Astrology is a type of divination based upon the idea that information about the future or about a person’s personality can be discovered through examining the alignment of stars, planets, moons and comets. Astrology attempts to interpret the influence of these celestial bodies on human affairs.
Our ancestors watched the constellations change their appearance in the night sky and, with the birth of agriculture, took note of the positions of the stars to assist in seasonal planning for planting and cropping. Over time they observed that the rising of star groups heralded annual floods, information vital to managing crops. We have evidence that as long as 25,000 years ago ancient peoples painted on cave walls and made marks on bones to record lunar cycles in an attempt to understand and predict the Moon’s influence on tides and rivers, the first astronomy calendars.
Only in recent times have astrology and astronomy been separated, so the history of astrology goes hand in hand with the history of astronomy.
It is difficult to know exactly when and where astrology appeared as it seems that astrology developed relatively independently in ancient Mesopotamia, India, China and Mesoamerica. What we do know is that the practice of astrology has been prevalent since ancient times in numerous cultures.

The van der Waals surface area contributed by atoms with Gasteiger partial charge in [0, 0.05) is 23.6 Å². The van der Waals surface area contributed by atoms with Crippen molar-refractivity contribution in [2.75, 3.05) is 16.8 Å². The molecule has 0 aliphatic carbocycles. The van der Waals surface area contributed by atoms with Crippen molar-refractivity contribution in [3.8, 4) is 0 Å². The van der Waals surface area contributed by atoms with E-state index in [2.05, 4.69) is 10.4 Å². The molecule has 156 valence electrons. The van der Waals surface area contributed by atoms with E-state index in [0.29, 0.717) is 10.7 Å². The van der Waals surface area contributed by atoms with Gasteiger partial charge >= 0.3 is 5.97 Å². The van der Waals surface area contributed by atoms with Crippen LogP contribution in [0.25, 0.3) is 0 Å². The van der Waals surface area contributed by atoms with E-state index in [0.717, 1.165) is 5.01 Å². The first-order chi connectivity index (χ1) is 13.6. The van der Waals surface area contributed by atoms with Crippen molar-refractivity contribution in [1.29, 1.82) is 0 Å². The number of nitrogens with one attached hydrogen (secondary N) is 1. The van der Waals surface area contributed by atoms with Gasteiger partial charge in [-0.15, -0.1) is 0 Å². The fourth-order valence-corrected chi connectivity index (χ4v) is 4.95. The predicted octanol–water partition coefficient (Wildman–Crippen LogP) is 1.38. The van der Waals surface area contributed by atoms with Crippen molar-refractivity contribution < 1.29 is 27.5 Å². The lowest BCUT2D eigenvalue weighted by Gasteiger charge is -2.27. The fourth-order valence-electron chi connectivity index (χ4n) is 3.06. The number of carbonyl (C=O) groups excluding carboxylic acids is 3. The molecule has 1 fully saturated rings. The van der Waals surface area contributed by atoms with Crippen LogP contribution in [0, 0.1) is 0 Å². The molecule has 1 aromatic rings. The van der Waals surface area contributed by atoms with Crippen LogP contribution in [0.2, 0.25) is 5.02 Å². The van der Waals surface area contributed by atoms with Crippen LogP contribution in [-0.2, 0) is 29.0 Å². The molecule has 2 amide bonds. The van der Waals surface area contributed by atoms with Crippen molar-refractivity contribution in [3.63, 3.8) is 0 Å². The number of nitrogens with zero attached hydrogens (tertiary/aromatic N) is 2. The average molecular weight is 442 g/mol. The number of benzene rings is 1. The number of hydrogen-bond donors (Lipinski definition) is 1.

The patterns formed by stars in the galaxy, or Prominent constellations as we know them, were recognised and named soon after 3000 BCE in ancient Mesopotamia (modern day Iraq). The five wandering stars, Mercury, Venus, Mars, Jupiter and Saturn, were identified which, along with the Sun and moon, formed the seven original planets. A sophisticated awareness of celestial cycles developed to the point that the Mesopotamians oriented their temples to create alignment with the heliacal risings of stars.
The oldest known astrological references are found in Babylonian Venus tablet of Ammisaduqa. These are reputedly copies of texts dating back to the reign of King Sargon of Akkad (2334- 2279 BCE), although this disputed in academic circles. Other astological observations have been found on cuneiform tablets known as the Enema Anu Enlil, comprising seventy cuneiform tablets summarising 7,000 celestial omens These date to between 1350 and 1100 BCE.
Apart from being centres of medicine, Baghdad and Damascus were also known as centers of astrology and astronomy. Arabs were pioneers in astronomy before even the advent of Islam. The Babylonians were the first to name the days of the week after the Sun, Moon, and planets. They were also the first to set out the twelve houses of the horoscope.